Clearlamp, LLC filed a patent infringement action against LKQ Corporation (LKQ), who, in turn, counterclaimed seeking declaratory judgments of noninfringement and invalidity. During the pendency of this case, the parties participated in an inter partes review (IPR), during which the Patent Trial and Appeal Board found that several claims of the patent-at-issue were unpatentable as obvious in view of three prior art references. In the instant opinion, the Court grants LKQ’s motion for summary judgment on invalidity and denies the parties’ remaining motions on validity and noninfringement. The key issue addressed by the Court in deciding these summary judgment motions was whether LKQ was estopped under 35 U.S.C. § 315(e)(2) from combining the datasheet of a prior art product, which was not raised during the IPR proceeding, with the three prior art references used to invalidate other patent claims.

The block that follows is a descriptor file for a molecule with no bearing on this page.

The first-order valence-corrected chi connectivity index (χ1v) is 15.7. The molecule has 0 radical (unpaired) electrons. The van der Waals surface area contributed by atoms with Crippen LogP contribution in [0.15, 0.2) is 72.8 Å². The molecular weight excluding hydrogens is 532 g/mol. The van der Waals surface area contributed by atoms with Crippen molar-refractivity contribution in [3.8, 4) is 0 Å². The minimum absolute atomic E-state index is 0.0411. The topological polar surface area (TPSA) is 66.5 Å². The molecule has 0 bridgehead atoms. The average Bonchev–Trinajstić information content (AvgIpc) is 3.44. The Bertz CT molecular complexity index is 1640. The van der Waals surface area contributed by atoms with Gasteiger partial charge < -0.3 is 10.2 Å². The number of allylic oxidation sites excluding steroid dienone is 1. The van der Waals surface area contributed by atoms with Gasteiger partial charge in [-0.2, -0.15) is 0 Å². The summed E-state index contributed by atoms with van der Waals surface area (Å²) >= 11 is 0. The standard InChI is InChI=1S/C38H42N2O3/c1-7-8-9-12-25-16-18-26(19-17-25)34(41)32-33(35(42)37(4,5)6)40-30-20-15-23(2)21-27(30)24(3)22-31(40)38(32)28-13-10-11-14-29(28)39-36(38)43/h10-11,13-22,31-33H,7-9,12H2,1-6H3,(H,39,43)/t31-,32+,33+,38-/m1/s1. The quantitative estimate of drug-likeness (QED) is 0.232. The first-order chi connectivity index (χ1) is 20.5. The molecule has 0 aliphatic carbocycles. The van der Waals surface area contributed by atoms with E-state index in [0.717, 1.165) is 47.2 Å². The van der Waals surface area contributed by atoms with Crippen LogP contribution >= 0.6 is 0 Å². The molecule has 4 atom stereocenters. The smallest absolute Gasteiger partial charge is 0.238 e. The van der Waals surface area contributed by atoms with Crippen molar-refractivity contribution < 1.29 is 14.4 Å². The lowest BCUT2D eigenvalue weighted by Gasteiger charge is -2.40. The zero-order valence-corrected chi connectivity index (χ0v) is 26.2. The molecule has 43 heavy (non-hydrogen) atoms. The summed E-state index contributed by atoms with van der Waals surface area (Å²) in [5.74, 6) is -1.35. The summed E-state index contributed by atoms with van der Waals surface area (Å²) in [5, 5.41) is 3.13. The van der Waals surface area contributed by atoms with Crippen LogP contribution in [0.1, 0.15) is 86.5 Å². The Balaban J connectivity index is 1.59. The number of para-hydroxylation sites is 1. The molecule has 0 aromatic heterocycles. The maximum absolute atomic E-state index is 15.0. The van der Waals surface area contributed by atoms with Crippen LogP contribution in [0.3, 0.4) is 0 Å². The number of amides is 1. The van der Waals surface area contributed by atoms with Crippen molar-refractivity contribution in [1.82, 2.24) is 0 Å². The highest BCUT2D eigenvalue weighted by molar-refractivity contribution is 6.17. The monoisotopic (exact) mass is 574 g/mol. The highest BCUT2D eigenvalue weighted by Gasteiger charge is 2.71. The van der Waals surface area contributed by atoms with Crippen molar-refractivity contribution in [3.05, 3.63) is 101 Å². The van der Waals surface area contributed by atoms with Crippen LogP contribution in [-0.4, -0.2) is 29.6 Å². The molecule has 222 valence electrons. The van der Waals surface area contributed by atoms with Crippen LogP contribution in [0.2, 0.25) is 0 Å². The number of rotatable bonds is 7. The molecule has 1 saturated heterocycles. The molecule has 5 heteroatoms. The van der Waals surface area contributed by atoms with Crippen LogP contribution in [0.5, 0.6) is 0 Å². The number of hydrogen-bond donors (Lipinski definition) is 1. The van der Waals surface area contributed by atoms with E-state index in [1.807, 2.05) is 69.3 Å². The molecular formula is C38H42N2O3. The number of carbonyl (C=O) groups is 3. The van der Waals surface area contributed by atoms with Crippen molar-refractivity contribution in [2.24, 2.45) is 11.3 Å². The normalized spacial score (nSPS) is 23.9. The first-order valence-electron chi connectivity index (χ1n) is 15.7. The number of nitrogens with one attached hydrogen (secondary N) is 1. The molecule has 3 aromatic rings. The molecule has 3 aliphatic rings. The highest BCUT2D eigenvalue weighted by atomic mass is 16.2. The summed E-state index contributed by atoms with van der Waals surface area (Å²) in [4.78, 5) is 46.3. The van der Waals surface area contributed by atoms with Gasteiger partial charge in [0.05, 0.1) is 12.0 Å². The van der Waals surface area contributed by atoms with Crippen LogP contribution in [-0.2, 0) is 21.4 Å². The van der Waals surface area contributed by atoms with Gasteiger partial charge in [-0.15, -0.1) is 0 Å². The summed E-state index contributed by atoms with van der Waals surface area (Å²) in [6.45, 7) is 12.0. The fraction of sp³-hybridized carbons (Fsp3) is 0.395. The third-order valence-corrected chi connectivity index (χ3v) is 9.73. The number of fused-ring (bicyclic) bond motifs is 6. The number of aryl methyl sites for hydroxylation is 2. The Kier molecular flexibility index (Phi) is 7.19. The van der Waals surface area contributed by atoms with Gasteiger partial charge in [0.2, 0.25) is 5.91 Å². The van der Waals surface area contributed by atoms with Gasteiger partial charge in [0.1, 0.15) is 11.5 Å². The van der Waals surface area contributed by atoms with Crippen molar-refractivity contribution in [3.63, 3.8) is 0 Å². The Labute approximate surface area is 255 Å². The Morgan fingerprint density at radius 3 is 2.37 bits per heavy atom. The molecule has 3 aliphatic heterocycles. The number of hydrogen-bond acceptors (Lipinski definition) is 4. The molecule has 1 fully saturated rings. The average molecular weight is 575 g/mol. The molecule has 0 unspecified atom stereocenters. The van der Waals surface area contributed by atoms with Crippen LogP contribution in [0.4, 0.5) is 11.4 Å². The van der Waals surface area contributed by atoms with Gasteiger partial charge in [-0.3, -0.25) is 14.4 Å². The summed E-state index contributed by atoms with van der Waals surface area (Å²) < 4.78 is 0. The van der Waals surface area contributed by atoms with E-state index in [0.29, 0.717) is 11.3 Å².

The court examined the language of § 315(e)(2) and interpreted the phrase “reasonably could have been raised” to mean that the scope of estoppel applies to “prior art which a skilled searcher conducting a diligent search reasonably could have been expected to discover.” However, rather than establishing that a skilled search would have found the product’s datasheet, Clearlamp argued that a skilled search would have found cumulative pieces of prior art. The Court rejected Clearlamp’s argument and found that cumulative prior art does not invoke § 315(e)(2) estoppel. Therefore, LKQ could rely on the product’s datasheet combined with the three prior art references to establish the asserted claims were obvious.
Clearlamp, LLC v. LKQ Corp., No. 12-cv-2533 (N.D. Ill. Mar. 18, 2016).